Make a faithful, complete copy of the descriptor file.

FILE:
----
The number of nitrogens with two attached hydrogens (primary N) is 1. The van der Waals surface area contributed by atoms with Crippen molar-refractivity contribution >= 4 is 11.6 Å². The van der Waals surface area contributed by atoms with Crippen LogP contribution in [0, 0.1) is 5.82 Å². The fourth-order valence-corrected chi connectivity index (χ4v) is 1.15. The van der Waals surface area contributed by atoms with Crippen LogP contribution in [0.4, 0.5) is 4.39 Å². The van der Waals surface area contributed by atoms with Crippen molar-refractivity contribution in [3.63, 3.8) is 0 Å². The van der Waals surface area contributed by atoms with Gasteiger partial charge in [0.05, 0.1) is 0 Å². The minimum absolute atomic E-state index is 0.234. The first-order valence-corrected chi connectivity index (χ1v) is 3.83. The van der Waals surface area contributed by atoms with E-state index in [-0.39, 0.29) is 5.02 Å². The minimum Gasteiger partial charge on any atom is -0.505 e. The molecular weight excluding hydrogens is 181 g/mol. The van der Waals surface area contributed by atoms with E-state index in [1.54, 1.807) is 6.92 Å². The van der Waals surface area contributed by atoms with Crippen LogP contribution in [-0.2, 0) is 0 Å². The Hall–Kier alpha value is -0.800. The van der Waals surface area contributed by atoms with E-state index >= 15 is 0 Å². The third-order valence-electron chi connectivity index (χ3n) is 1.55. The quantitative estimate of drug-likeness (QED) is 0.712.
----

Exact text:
The number of nitrogens with two attached hydrogens (primary N) is 1. The van der Waals surface area contributed by atoms with Crippen molar-refractivity contribution >= 4 is 11.6 Å². The van der Waals surface area contributed by atoms with Crippen LogP contribution in [0, 0.1) is 5.82 Å². The fourth-order valence-corrected chi connectivity index (χ4v) is 1.15. The van der Waals surface area contributed by atoms with Crippen LogP contribution in [0.4, 0.5) is 4.39 Å². The van der Waals surface area contributed by atoms with Crippen molar-refractivity contribution in [3.63, 3.8) is 0 Å². The van der Waals surface area contributed by atoms with Gasteiger partial charge in [0.05, 0.1) is 0 Å². The minimum absolute atomic E-state index is 0.234. The first-order valence-corrected chi connectivity index (χ1v) is 3.83. The van der Waals surface area contributed by atoms with E-state index in [-0.39, 0.29) is 5.02 Å². The minimum Gasteiger partial charge on any atom is -0.505 e. The molecular weight excluding hydrogens is 181 g/mol. The van der Waals surface area contributed by atoms with E-state index in [1.54, 1.807) is 6.92 Å². The van der Waals surface area contributed by atoms with Crippen LogP contribution in [-0.2, 0) is 0 Å². The Hall–Kier alpha value is -0.800. The van der Waals surface area contributed by atoms with E-state index >= 15 is 0 Å². The third-order valence-electron chi connectivity index (χ3n) is 1.55. The quantitative estimate of drug-likeness (QED) is 0.712.